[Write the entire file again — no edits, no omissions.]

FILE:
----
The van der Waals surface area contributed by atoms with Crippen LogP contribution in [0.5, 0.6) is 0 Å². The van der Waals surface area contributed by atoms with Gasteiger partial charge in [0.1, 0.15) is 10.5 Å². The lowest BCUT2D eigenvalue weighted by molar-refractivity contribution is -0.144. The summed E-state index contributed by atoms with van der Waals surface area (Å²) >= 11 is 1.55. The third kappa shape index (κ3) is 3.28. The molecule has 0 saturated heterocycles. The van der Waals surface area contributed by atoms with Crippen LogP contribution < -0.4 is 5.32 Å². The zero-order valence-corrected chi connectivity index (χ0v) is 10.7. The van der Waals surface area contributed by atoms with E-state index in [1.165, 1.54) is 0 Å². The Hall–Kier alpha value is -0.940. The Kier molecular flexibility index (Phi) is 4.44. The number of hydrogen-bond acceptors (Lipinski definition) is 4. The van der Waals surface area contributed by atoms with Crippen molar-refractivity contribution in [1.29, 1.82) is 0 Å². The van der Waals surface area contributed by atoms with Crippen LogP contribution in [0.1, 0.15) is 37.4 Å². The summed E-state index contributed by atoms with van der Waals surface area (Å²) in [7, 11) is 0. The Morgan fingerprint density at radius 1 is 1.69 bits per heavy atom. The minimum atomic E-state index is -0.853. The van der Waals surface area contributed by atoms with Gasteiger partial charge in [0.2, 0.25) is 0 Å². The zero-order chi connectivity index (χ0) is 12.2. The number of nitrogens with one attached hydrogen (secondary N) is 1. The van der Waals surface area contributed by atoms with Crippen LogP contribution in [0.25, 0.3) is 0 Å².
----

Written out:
The van der Waals surface area contributed by atoms with Crippen LogP contribution in [0.5, 0.6) is 0 Å². The van der Waals surface area contributed by atoms with Gasteiger partial charge in [0.1, 0.15) is 10.5 Å². The lowest BCUT2D eigenvalue weighted by molar-refractivity contribution is -0.144. The summed E-state index contributed by atoms with van der Waals surface area (Å²) >= 11 is 1.55. The third kappa shape index (κ3) is 3.28. The molecule has 0 saturated heterocycles. The van der Waals surface area contributed by atoms with Crippen LogP contribution < -0.4 is 5.32 Å². The zero-order valence-corrected chi connectivity index (χ0v) is 10.7. The van der Waals surface area contributed by atoms with E-state index in [1.165, 1.54) is 0 Å². The Hall–Kier alpha value is -0.940. The Kier molecular flexibility index (Phi) is 4.44. The number of hydrogen-bond acceptors (Lipinski definition) is 4. The van der Waals surface area contributed by atoms with Crippen molar-refractivity contribution in [1.29, 1.82) is 0 Å². The van der Waals surface area contributed by atoms with Crippen LogP contribution in [0.1, 0.15) is 37.4 Å². The summed E-state index contributed by atoms with van der Waals surface area (Å²) in [7, 11) is 0. The Morgan fingerprint density at radius 1 is 1.69 bits per heavy atom. The minimum atomic E-state index is -0.853. The van der Waals surface area contributed by atoms with Gasteiger partial charge in [0.2, 0.25) is 0 Å². The zero-order chi connectivity index (χ0) is 12.2. The number of nitrogens with one attached hydrogen (secondary N) is 1. The van der Waals surface area contributed by atoms with Crippen LogP contribution in [0.25, 0.3) is 0 Å².